In this paper, we used a Venturi tube for generating hydrodynamic cavitation, and in order to obtain the optimum conditions for this to be used in chemical processes, the relationship between the aggressive intensity of the cavitation and the downstream pressure where the cavitation bubbles collapse was investigated. The acoustic power and the luminescence induced by the bubbles collapsing were investigated under various cavitating conditions, and the relationships between these and the cavitation number, which depends on the upstream pressure, the downstream pressure at the throat of the tube and the vapor pressure of the test water, was found. It was shown that the optimum downstream pressure, i.e., the pressure in the region where the bubbles collapse, increased the aggressive intensity by a factor of about 100 compared to atmospheric pressure without the need to increase the input power. Although the optimum downstream pressure varied with the upstream pressure, the cavitation number giving the optimum conditions was constant for all upstream pressures.

  14. Enhancing the aggressive intensity of hydrodynamic cavitation through a Venturi tube by increasing the pressure in the region where the bubbles collapse

    Directory of Open Access Journals (Sweden)

    H. Soyama

    2016-04-01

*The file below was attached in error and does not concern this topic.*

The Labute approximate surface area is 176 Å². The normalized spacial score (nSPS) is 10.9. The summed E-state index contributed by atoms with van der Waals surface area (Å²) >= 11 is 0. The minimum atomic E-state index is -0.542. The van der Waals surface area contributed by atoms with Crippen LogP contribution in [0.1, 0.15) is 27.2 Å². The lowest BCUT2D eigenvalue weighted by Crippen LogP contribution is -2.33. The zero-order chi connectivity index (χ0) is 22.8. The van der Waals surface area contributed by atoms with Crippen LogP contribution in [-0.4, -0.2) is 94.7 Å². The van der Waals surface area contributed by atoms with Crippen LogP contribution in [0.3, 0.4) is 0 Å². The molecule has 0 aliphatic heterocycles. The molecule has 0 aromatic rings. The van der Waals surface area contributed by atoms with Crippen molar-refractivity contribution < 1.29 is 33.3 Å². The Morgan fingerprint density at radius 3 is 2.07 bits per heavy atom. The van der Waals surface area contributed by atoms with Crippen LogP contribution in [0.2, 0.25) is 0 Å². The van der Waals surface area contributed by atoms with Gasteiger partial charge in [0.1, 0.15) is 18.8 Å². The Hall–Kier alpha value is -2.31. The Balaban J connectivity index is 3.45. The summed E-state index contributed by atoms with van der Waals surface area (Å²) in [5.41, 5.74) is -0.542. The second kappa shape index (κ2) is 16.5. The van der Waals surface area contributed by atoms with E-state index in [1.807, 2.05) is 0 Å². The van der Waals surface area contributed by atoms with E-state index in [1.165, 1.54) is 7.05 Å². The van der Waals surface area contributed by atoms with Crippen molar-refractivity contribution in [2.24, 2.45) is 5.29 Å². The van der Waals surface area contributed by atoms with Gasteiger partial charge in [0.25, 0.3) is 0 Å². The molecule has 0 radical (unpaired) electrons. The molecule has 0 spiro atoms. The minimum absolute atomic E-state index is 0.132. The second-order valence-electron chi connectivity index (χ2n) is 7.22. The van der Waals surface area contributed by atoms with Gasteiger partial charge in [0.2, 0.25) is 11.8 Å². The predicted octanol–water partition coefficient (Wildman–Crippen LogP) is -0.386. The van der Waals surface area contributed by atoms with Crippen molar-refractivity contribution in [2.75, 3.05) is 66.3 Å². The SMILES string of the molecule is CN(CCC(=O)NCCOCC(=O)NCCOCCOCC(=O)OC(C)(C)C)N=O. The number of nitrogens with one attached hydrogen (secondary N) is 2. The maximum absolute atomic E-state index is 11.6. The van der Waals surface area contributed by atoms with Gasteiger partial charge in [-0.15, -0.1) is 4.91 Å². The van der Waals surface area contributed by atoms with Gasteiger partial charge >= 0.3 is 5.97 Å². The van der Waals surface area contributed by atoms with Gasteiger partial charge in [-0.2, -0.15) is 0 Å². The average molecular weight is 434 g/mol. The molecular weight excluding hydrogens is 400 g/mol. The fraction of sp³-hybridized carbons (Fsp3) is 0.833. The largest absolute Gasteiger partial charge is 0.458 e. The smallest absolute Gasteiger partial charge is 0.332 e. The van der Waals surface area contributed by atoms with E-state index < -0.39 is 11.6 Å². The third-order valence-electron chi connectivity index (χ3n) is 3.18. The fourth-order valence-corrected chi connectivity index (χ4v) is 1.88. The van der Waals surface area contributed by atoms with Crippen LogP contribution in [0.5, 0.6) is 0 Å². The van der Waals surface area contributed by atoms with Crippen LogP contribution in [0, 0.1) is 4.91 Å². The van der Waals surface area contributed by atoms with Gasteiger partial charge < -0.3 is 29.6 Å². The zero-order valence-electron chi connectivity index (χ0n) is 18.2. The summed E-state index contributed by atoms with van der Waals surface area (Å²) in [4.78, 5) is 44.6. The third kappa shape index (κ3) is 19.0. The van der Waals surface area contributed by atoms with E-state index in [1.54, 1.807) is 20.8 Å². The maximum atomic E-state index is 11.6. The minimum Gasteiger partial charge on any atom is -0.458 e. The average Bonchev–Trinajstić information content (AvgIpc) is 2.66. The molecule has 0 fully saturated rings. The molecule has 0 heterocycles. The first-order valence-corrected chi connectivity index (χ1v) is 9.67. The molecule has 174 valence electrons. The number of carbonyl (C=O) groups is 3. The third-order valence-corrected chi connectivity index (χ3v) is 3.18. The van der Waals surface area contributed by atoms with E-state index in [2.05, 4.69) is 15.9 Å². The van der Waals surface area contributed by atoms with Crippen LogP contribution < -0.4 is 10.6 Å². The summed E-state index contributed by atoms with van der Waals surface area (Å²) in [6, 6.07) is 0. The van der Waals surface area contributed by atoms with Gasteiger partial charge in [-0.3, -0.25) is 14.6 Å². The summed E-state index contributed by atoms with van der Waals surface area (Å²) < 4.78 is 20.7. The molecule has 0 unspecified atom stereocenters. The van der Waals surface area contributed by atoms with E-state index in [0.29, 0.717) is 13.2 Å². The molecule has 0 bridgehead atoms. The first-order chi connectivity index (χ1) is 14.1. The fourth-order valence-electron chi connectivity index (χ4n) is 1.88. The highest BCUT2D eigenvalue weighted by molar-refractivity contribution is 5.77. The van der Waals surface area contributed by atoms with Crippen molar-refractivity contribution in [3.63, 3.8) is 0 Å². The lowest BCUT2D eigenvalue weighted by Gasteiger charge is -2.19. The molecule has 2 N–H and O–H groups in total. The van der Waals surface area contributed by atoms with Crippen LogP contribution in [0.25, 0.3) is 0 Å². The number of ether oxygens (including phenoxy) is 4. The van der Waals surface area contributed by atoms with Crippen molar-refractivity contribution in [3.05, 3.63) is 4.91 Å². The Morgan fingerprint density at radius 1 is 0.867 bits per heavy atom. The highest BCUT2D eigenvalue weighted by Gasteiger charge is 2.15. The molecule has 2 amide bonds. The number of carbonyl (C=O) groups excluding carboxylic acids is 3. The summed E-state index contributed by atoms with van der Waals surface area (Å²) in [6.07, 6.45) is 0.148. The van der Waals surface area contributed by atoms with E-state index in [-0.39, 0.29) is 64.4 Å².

Full Text Available In this paper, we used a Venturi tube for generating hydrodynamic cavitation, and in order to obtain the optimum conditions for this to be used in chemical processes, the relationship between the aggressive intensity of the cavitation and the downstream pressure where the cavitation bubbles collapse was investigated. The acoustic power and the luminescence induced by the bubbles collapsing were investigated under various cavitating conditions, and the relationships between these and the cavitation number, which depends on the upstream pressure, the downstream pressure at the throat of the tube and the vapor pressure of the test water, was found. It was shown that the optimum downstream pressure, i.e., the pressure in the region where the bubbles collapse, increased the aggressive intensity by a factor of about 100 compared to atmospheric pressure without the need to increase the input power. Although the optimum downstream pressure varied with the upstream pressure, the cavitation number giving the optimum conditions was constant for all upstream pressures.